Building Sangha: The Creation of SnowFlower

Snowflower-Ross-Hodnott-natureplSnowFlower Histories

From time to time, we will post different aspects of our sangha’s history so that we can more fully appreciate the efforts of our earliest sangha members and to illustrate how a sangha can enrich the lives of not only its members but of the community and society in which it exists.

First Steps on the Journey

How SnowFlower Sangha began is discussed in Thich Nhat Hanh’s Friends on the Path, a book that is actually a compilation of essays as edited by Jack Lawlor.  In one such essay, longtime SnowFlower member David Lawrence discusses the events that led to our sangha’s formation—it was not always an easy birth—and the early years that followed.

He writes that in the early 1990s, after becoming interested in Buddhism, he began practicing with a Madison-area sangha, which he describes as a “university group,” of largely Chinese students from Taiwan.  It was here he met people who had embraced the teachings of Thich Nhat Hanh:

There was a couple from Europe who had begun attending the Sangha a few months before I did. After some time, my relationship with them deepened. They were sincere and very full of love. Their lives were very pure and integrated into their practice. During my times of self-doubt and confusion, they became my first “bell of mindfulness.” They had attended the 1989 retreat with Thich Nhat Hanh in Illinois. Thay’s writings and teachings touched them in a profound way and planted many positive seeds for all of us in the sitting group.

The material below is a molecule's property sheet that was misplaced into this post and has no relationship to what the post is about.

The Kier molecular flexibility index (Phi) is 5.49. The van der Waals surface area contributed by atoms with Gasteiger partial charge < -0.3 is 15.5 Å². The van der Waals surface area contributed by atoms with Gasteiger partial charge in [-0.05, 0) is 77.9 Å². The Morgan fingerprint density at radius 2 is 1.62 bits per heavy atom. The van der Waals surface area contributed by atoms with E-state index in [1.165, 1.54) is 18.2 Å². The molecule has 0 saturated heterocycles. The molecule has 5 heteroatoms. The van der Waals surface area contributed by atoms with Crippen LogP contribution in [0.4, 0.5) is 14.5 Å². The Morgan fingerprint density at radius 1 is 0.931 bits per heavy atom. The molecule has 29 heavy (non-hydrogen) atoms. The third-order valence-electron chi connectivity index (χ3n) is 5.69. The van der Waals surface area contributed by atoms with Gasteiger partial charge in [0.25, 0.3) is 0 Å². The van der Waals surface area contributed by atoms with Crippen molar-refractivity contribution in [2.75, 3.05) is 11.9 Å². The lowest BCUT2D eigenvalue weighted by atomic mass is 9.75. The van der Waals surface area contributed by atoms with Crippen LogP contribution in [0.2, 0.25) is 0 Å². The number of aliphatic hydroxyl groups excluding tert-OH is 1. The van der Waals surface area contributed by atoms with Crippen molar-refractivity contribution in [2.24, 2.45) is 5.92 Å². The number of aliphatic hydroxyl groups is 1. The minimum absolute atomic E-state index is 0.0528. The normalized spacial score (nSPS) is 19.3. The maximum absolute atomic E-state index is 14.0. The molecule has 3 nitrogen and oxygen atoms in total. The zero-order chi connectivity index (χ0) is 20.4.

Thich Nhat Hanh returned to the Midwest in 1991 for a three-day mindfulness retreat in Mundelein, Illinois, sponsored by Lakeside Buddha Sangha in Evanston. Many of the Madison university sitting group attended, and we were joined by over three hundred other people from across the upper Midwest. Because the retreat was mostly in silence, the atmosphere was especially powerful. Thay’s words seemed to confirm many deep understandings inside me, although I had never heard them in words before. It was the first time that I understood the deeper meaning of the mindfulness trainings and how they related to my meditation practice and daily life. It was extraordinary to be in Thay’s presence. The teachings came alive just watching him. His message to us was loving and compassionate and at the same time a very forceful plea to practice mindful breathing, living, and smiling in order to transform our seeds of suffering. I was profoundly affected and felt enormous gratitude for Thich Nhat Hanh and the teachings.

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Each day of the retreat we were able to meet together in small discussion groups. We talked honestly about the issues of practice in our lives. Many people told stories of how stuck they felt and how their habit energies kept them from feeling joy and peace. During these discussions, the practice took on a new meaning for me. I understood that I had the opportunity to return to the present moment with each breath. I could stop my endless conversations with myself and live with more ease. The group members shared the feeling of being renewed and were hopeful about their return home with this new energy. We knew that while living in mindfulness and overcoming our tendencies was difficult, having the support of fellow practitioners would be of great benefit. On the last day of the retreat, Sangha groups were organized according to geographic locations. Many in the Madison area met together and discussed ways to organize a Sangha. We all wanted each other for support and to be together to share our experiences of practice.